The Republican establishment and its business sponsors had expected to use them as a battering ram in the neoliberal assault against the population — to privatize, to deregulate and to limit government, while retaining those parts that serve wealth and power, like the military.
The Republican establishment has had some success, but now finds that it can no longer control its base, much to its dismay. The impact on American society thus becomes even more severe. A case in point: the virulent reaction against the Affordable Care Act and the near-shutdown of the government.
...though apparently well-known in other parts of the world. Based on an actual strike by Mexican-American workers against a zinc mining company, it is set in New Mexico, and uses actual mineworkers and their families in most of the main roles (including the male lead, Juan Chacon--his wife was played by a professional actress, however). The movie is strongly pro-union, unsurprisingly, but much more surprisingly, it has a strong pro-feminist twist, that wouldn't have been surprising in 1975, say, but is remarkable for 1954 (I won't spoil that part, you'll have to watch it). The main writers and directors were blacklisted for refusing to cooperate with the fascist McCarthy Committee, but like other communist sympathizers at the time, they were, in ethical sensibility, well ahead of their time. (At the end, the movie reveals which actors were "professionals" and which locals--there are several surprises.)
Matt Evans (ancient philosophy, ethics), currently Associate Professor of Philosophy at the University of Michigan at Ann Arbor, has accepted a senior offer from the Department of Philosophy at the University of Texas at Austin, to begin next fall. That's a significant boost for ancient philosophy at Texas, which should help re-establish it as among the top North American programs.
Peter Ludlow (philosophy of language, mind, cognitive science, & linguistics), Professor of Philosophy at Northwestern University, has accepted a senior offer from the Department of Philosophy at Rutgers University, New Brunswick, where he will also have an appointment in and serve as Director of the Rutgers Center for Cognitive Science. (No word on whether his avatar will also be moving, however!)That's a signinficant loss for Northwestern, though I would expect them to remain solidly in the top forty even without Ludlow. (I am told they will also be doing a senior search.)
He was Emeritus Professor of Philosophy at Syracuse University at the time of his death, and had also taught at Washington University in St. Louis, Bowling Green State University and the London School of Economics at various points in his career. He was well-known for his work on the foundations of decision and game theory, and their application to a range of issues in social and political philosophy. I will post links to memorial notices as they appear.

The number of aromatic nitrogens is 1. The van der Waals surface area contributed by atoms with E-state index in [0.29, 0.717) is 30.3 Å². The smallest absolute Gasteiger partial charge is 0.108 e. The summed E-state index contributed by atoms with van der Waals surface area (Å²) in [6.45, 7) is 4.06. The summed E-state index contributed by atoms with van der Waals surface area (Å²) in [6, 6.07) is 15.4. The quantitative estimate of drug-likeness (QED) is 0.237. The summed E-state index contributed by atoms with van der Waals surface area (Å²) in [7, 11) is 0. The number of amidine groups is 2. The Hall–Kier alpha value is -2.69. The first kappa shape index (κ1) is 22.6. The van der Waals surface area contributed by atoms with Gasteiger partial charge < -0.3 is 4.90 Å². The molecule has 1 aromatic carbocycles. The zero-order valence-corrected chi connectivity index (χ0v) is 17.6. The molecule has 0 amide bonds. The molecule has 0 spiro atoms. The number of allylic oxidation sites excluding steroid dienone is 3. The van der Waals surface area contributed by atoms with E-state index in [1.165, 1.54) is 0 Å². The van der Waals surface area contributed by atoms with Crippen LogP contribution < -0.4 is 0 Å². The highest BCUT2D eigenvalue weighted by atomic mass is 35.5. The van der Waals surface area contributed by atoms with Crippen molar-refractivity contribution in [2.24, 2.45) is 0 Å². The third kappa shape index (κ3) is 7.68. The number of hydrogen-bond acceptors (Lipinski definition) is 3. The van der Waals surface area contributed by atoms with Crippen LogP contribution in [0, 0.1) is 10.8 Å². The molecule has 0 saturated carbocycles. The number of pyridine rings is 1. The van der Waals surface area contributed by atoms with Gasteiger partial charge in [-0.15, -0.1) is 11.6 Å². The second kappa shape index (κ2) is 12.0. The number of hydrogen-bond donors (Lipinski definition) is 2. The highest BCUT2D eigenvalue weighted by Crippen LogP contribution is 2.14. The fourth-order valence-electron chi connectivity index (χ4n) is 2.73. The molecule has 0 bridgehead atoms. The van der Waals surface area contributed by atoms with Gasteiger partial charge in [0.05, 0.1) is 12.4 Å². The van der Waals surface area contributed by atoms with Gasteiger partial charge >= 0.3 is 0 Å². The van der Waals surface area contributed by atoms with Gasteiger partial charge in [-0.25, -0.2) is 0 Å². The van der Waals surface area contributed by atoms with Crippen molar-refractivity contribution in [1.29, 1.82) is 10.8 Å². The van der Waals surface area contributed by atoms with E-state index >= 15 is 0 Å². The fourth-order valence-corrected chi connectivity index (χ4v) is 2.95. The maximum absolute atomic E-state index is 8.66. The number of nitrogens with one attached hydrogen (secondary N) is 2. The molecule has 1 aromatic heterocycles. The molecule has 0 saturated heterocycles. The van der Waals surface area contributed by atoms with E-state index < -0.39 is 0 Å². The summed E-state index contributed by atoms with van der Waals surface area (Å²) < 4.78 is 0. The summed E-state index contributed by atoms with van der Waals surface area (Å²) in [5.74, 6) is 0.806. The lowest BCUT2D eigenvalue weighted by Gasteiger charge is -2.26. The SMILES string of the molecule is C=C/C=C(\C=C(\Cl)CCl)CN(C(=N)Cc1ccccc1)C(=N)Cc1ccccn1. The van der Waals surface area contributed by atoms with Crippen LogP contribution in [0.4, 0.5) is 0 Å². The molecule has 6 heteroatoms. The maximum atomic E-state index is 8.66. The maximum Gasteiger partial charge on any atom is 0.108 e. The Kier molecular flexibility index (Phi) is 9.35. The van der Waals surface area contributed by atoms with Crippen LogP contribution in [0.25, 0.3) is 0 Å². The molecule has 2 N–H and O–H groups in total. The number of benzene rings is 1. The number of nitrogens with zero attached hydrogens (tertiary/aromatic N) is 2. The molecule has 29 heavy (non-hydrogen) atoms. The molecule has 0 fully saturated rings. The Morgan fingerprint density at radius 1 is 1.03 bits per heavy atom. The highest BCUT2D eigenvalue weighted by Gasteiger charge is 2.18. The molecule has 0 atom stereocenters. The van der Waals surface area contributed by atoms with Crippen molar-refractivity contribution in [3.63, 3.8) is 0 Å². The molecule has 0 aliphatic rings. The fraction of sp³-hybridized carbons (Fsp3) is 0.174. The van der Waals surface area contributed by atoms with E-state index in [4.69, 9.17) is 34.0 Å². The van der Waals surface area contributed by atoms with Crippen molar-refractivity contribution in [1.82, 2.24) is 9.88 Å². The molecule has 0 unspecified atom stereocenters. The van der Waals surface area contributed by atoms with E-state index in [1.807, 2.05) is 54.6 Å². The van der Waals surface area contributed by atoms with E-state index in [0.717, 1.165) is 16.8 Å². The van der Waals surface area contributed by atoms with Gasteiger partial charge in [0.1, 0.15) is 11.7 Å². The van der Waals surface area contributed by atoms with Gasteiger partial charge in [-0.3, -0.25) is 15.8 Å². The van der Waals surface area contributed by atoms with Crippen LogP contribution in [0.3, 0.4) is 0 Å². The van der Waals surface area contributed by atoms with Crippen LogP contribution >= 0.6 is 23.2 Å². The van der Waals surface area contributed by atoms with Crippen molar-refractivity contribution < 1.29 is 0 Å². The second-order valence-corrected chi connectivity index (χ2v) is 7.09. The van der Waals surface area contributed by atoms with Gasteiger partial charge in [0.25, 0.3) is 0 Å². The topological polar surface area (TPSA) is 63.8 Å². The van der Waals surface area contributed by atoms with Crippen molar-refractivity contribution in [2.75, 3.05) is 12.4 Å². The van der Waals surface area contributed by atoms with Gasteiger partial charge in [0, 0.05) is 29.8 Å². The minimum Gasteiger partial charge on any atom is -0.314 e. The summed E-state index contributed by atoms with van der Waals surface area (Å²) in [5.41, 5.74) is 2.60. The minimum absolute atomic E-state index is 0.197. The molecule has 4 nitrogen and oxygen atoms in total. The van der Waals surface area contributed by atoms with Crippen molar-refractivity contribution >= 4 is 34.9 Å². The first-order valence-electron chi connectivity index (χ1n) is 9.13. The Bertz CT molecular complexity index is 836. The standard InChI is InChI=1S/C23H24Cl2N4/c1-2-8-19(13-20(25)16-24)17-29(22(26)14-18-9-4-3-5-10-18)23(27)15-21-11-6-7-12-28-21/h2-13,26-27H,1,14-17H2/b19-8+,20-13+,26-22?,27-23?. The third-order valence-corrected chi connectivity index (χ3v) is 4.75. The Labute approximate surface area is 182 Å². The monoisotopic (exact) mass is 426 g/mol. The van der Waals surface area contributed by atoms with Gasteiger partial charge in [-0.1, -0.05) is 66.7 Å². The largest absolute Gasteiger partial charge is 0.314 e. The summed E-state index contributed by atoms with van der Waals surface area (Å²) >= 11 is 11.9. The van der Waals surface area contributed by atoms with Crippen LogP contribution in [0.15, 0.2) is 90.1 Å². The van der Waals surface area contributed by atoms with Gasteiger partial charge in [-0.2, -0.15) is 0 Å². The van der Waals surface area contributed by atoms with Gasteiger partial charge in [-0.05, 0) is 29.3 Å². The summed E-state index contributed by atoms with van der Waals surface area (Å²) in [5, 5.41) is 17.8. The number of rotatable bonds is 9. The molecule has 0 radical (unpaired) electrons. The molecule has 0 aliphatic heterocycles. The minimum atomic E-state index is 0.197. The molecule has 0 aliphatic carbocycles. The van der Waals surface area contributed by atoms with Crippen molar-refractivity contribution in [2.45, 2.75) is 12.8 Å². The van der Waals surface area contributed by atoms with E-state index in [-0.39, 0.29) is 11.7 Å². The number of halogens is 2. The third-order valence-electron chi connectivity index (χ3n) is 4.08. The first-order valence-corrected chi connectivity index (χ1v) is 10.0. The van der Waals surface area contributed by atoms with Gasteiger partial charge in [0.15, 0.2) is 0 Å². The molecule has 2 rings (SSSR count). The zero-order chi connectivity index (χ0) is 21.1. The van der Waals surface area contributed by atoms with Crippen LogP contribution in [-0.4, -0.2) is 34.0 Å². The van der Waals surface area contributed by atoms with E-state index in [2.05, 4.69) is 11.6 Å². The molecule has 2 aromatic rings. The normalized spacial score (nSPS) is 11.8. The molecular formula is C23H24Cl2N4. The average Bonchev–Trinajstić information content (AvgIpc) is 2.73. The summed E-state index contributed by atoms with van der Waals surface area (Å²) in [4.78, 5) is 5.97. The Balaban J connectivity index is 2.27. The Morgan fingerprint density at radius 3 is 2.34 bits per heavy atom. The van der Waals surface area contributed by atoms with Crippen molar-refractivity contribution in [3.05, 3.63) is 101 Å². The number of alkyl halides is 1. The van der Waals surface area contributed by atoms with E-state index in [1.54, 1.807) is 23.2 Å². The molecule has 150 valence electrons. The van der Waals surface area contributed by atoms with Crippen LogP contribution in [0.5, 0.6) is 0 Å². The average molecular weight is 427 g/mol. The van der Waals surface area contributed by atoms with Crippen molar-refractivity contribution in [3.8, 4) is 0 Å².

UPDATE: Dr. Anthony Fisher, a recent Syracuse PhD, asked me to share this obituary prepared by him and Prof. McClennen's wife, Ellen:
McClennen, Edward Francis II, aged 77, died November 2, 2013. Professor of Philosophy, Edward F. McClennen was a passionate thinker and an unrepentant liberal. He contributed foundational work to the field of decision and game theory with over fifty articles and the highly influential book Rationality and Dynamic Choice: Foundational Explorations (Cambridge University Press, 1990). He was truly an original philosopher who defended an unorthodox conception of rationality in the face of traditional theories of decision and game theory. He was a "maverick" in his field, as he would say. Ned believed that people could achieve extraordinary things by cooperating and devoted his later years to integrating economics and political philosophy in the service of a theory of a just civil society and government--a Rational Society, the title of his book manuscript.
Born in Cambridge MA, Ned received a BA in philosophy from The University of Michigan in 1959 and a PhD from The Johns Hopkins University in 1968. He taught at Purdue University, Lehman College CUNY, Washington University, Bowling Green State University, The London School of Economics, and Syracuse University and was a visiting professor at Harvard University, The University of Pittsburgh, Rutgers University, The University of Rochester, The University of Western Ontario, and The University of Amsterdam. At Bowling Green as the Ohio Board of Regents Eminent Scholar in Moral and Social Philosophy, he was co-developer of a program funded by UNESCO, the Kennan Institute and others that brought young Central and Eastern European scholars to the US after the collapse of the Soviet Union as a means helping them understand the relevance of new institutional economic theory for their reemerging nations. As Centennial Professor of Philosophy at The London School of Economics, he designed and administered a highly successful interdisciplinary Masters Program in Philosophy, Policy and Social Values. From 2005-7 he participated in a group of international scholars who were brought to Libya by Saif al-Islam Gaddafi to help in the writing of a new Constitution, for which Ned drafted the Bill of Rights. As many would attest, Ned was a gracious host who loved company. He enjoyed cooking fine food to share with others over long evenings of spirited conversation. He also loved art, a legacy from the George De Forest Brush side of the family, and he treasured the view of Pleasant Bay from the McClennen family home on Cape Cod. He is survived by his wife Ellen Esrock and his children, Nathaniel Esrock McClennen and Sarah Pearmain McClennen.